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DU Chancellor Commits to Achieving Carbon Neutrality by 2030

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Alyssa Hurst

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In 2008, the University of Denver joined what is now known as the Presidents’ Climate Leadership Commitments, launching DU’s push to reach carbon neutrality by 2050. Now, amid dire reports about the state of climate change, the University has moved the goalpost closer.

“We at DU choose to be carbon neutral not in three decades, but in this decade,” Chancellor Jeremy Haefner said during his inauguration ceremony. “We choose to do so because of the challenge, because of our relentlessness, and because we are determined to do the right thing.”

Recent data shows that the University produces 53,280 metric tons of carbon each year, Haefner noted.

Electricity accounts for nearly 50% of DU’s carbon emissions, reports Chad King, DU’s executive director of sustainability. Another significant portion, King says, comes from on-campus activities, such as the fuel used by DU’s fleet of vehicles, the fertilizer that keeps grounds healthy and vibrant, and the natural gas that heats buildings and water. King and his team also factor in University-sponsored air travel and commuting, in addition to emissions from our waste and wastewater.

With so many sources of carbon emissions to consider, the task of dropping emissions to zero is daunting, but both possible and necessary, Haefner says.

“Collectively, we must plan carefully. We may have to make sacrifices,” he said. “But these sacrifices pale in comparison to the consequences we will face — and the next generation of students will face — if we don’t act now.”

Later this year, King and Haefner will convene a task force of University experts in sustainability and carbon neutrality to begin assessing strategies. In the meantime, King has a few ideas, including technological solutions, working to change on-campus behaviors, exploring new renewable energy solutions and evaluating more efficient ways to heat campus’ buildings.

Though Haefner’s bold goal sends DU into a new phase of sustainability projects, the University is no stranger to carbon neutrality work. In addition to its commitment in 2008, DU set a previous goal of lowering its carbon emissions by 24% by 2020. Based on a 2006 baseline, the University achieved this goal ahead of schedule and, by fiscal year 2020, had reduced its carbon footprint by 28%.

That didn’t happen overnight. Through years of diligent work and the work of others in the Denver community, DU diligently explored new efficiencies, such as switching light bulbs across campus to LEDs, installing light sensors, and upgrading fans and chillers to more sustainable options. What’s more, longstanding education campaigns, on-campus electric vehicle charging stations and the addition of free access to public transportation to all in the DU community have helped reduce the impact of commuting to and from campus. Most recently, DU began a campus shuttle program, which helps close the “last-mile” gap for those commuting via bus or light rail.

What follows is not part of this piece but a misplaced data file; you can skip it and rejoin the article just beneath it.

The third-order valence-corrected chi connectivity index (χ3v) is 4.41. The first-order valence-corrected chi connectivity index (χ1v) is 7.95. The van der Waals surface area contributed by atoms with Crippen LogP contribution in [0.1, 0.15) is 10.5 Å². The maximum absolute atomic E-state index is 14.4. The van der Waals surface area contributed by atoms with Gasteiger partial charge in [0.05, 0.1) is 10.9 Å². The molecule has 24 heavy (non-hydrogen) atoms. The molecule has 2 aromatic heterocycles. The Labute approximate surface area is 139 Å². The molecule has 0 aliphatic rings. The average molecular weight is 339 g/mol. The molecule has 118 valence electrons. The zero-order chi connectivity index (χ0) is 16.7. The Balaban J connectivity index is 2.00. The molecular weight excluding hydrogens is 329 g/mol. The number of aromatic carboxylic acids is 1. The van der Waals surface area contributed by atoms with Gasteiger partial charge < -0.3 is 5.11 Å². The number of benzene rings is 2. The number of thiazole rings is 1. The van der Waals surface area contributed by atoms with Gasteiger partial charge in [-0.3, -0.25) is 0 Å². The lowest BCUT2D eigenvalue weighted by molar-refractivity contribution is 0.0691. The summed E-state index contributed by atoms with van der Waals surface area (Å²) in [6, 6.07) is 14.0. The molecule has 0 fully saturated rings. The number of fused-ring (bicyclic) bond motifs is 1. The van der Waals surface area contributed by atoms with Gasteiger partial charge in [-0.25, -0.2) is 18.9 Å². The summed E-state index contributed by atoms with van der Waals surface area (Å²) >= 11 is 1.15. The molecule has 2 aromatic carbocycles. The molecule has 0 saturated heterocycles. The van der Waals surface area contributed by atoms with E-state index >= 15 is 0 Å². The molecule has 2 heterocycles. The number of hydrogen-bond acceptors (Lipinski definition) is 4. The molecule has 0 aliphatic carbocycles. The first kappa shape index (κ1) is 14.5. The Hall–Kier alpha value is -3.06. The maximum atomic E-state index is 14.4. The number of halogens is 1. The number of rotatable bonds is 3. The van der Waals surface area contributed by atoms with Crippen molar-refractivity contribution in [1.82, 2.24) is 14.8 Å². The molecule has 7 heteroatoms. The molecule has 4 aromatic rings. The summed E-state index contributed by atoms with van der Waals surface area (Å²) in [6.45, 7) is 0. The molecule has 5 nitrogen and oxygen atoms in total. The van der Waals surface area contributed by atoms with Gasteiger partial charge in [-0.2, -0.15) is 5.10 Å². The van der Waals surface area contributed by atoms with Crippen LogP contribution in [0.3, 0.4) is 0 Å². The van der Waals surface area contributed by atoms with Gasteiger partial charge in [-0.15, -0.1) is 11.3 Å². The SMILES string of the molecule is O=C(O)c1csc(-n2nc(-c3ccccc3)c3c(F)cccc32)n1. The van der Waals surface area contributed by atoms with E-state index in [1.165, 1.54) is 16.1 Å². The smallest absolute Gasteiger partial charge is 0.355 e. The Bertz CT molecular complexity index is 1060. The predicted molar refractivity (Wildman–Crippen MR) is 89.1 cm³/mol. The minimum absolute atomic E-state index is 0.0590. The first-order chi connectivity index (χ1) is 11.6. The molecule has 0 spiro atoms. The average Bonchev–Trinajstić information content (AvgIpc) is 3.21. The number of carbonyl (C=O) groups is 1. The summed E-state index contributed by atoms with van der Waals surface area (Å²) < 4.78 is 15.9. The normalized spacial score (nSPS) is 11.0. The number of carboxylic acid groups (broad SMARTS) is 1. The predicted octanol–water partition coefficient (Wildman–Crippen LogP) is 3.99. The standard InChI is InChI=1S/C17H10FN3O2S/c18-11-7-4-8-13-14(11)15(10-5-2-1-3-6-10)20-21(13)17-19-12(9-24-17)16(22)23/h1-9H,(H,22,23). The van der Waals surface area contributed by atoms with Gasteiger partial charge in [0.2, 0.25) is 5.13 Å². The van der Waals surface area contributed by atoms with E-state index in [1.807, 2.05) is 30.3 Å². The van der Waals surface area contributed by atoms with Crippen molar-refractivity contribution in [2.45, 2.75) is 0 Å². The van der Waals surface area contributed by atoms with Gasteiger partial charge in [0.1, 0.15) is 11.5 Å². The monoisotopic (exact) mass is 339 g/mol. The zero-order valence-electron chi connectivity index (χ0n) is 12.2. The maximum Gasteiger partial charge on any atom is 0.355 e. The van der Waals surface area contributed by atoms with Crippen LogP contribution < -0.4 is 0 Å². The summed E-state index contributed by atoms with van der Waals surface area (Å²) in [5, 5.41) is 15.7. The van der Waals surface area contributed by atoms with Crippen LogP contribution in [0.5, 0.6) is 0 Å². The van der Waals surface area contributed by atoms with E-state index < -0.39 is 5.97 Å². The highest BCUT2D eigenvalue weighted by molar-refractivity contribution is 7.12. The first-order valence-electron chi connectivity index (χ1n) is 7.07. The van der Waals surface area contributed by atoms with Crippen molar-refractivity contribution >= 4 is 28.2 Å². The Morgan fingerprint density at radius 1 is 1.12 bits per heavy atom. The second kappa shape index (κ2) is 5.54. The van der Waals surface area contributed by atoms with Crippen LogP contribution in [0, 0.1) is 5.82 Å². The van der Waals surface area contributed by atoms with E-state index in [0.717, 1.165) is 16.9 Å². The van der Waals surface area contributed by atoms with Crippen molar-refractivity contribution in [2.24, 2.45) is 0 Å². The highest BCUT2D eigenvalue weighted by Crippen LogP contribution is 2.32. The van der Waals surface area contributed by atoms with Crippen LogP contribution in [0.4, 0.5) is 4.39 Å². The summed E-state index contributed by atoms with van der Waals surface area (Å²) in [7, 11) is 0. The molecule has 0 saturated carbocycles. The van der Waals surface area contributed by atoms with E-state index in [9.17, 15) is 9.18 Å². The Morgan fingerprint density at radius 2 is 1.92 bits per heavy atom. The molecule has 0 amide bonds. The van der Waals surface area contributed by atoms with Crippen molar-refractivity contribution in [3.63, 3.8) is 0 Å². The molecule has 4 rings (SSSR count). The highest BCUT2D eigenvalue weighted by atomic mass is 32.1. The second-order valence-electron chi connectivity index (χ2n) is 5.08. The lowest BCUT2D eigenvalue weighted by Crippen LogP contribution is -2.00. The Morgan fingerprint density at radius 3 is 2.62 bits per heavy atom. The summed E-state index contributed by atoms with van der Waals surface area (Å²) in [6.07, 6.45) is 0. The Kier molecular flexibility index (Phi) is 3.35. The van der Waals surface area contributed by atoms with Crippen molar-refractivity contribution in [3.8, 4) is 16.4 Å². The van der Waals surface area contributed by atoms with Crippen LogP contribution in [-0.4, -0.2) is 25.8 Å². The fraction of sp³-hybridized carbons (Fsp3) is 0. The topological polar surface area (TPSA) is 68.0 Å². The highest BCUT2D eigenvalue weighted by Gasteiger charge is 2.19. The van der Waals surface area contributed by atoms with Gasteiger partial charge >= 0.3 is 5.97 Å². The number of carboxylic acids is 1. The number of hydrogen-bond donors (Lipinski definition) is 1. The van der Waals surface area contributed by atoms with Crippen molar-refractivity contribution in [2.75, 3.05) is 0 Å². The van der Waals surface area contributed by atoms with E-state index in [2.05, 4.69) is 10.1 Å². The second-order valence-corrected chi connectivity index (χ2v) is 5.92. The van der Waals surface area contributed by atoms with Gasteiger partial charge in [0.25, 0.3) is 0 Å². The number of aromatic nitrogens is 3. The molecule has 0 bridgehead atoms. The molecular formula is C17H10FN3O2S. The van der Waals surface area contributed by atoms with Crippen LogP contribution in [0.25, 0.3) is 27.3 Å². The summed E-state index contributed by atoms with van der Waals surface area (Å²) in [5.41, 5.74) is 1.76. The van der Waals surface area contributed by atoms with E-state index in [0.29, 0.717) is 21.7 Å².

A carbon-neutrality focus isn’t just about protecting the environment, King says, but also about living up to DU’s role as a Denver anchor institution and a University dedicated to the public good.

“We know that our poor air quality affects all people. It's an intergenerational effect on health and well-being in this region. We also know that the folks that are most affected by poor air quality in Denver are living in the areas that have been economically depressed over time,” he says. “The very nature of this work is, at its core, directly related to social justice. There are ways that we can look at carbon offsets that will actually be investments into justice in our community.”

In looking beyond the campus borders, the University has earned the commendation of the larger community too, says Grace Rink, chief climate officer for the City and County of Denver.

“I applaud DU for recognizing the urgency of climate action and aiming to achieve its goal 20 years faster,” Rink says. “Not only is DU a major institution in our city, it is also educating future leaders who will take this urgency into their careers around the world.”

While much of this work will take place at the critically important institutional level, King and Haefner both underscored the importance of involving the entire DU community in reaching this new goal. In being actively involved in solutions, students in particular also will gain invaluable training to make an impact far after their days at DU are done.

To this end, King says, “if we are energizing our students who will become leaders in this space, who will become leaders of companies, who will work for nonprofits that will further these goals — if we can inspire a generation of leaders by the work we do, then our reach is much further than our footprint ever will be."

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